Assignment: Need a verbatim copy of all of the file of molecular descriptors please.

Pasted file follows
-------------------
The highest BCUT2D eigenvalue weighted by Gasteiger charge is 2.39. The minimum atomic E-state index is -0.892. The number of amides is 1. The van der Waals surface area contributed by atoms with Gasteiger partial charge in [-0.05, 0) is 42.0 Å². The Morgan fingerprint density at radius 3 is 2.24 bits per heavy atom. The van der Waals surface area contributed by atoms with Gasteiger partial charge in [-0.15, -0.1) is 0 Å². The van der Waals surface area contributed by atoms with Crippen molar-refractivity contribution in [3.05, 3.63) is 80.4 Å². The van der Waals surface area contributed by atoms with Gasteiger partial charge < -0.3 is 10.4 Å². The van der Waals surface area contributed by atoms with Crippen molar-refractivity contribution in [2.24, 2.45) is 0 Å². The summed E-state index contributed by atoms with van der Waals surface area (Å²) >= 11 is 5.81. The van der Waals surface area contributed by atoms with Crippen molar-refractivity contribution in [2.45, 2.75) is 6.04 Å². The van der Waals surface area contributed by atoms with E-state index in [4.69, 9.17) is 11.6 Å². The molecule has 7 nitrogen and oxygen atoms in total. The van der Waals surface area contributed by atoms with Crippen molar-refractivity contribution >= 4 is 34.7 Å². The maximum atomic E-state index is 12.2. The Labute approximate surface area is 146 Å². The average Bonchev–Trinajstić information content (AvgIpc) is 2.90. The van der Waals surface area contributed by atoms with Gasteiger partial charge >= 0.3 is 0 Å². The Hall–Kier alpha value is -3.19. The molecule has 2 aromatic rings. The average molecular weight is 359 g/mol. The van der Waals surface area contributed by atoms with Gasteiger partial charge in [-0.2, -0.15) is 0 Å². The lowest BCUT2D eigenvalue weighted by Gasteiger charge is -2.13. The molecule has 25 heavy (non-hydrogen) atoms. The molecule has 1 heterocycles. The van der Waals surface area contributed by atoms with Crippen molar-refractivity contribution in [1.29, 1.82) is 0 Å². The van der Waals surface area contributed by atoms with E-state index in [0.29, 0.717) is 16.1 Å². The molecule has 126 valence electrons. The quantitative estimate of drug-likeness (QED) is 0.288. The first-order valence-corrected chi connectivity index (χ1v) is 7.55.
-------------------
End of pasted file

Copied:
The highest BCUT2D eigenvalue weighted by Gasteiger charge is 2.39. The minimum atomic E-state index is -0.892. The number of amides is 1. The van der Waals surface area contributed by atoms with Gasteiger partial charge in [-0.05, 0) is 42.0 Å². The Morgan fingerprint density at radius 3 is 2.24 bits per heavy atom. The van der Waals surface area contributed by atoms with Gasteiger partial charge in [-0.15, -0.1) is 0 Å². The van der Waals surface area contributed by atoms with Crippen molar-refractivity contribution in [3.05, 3.63) is 80.4 Å². The van der Waals surface area contributed by atoms with Gasteiger partial charge < -0.3 is 10.4 Å². The van der Waals surface area contributed by atoms with Crippen molar-refractivity contribution in [2.24, 2.45) is 0 Å². The summed E-state index contributed by atoms with van der Waals surface area (Å²) >= 11 is 5.81. The van der Waals surface area contributed by atoms with Crippen molar-refractivity contribution in [2.45, 2.75) is 6.04 Å². The van der Waals surface area contributed by atoms with E-state index in [4.69, 9.17) is 11.6 Å². The molecule has 7 nitrogen and oxygen atoms in total. The van der Waals surface area contributed by atoms with Crippen molar-refractivity contribution >= 4 is 34.7 Å². The maximum atomic E-state index is 12.2. The Labute approximate surface area is 146 Å². The average Bonchev–Trinajstić information content (AvgIpc) is 2.90. The van der Waals surface area contributed by atoms with Gasteiger partial charge >= 0.3 is 0 Å². The Hall–Kier alpha value is -3.19. The molecule has 2 aromatic rings. The average molecular weight is 359 g/mol. The van der Waals surface area contributed by atoms with Gasteiger partial charge in [-0.2, -0.15) is 0 Å². The lowest BCUT2D eigenvalue weighted by Gasteiger charge is -2.13. The molecule has 25 heavy (non-hydrogen) atoms. The molecule has 1 heterocycles. The van der Waals surface area contributed by atoms with Crippen molar-refractivity contribution in [1.29, 1.82) is 0 Å². The van der Waals surface area contributed by atoms with E-state index in [0.29, 0.717) is 16.1 Å². The molecule has 126 valence electrons. The quantitative estimate of drug-likeness (QED) is 0.288. The first-order valence-corrected chi connectivity index (χ1v) is 7.55.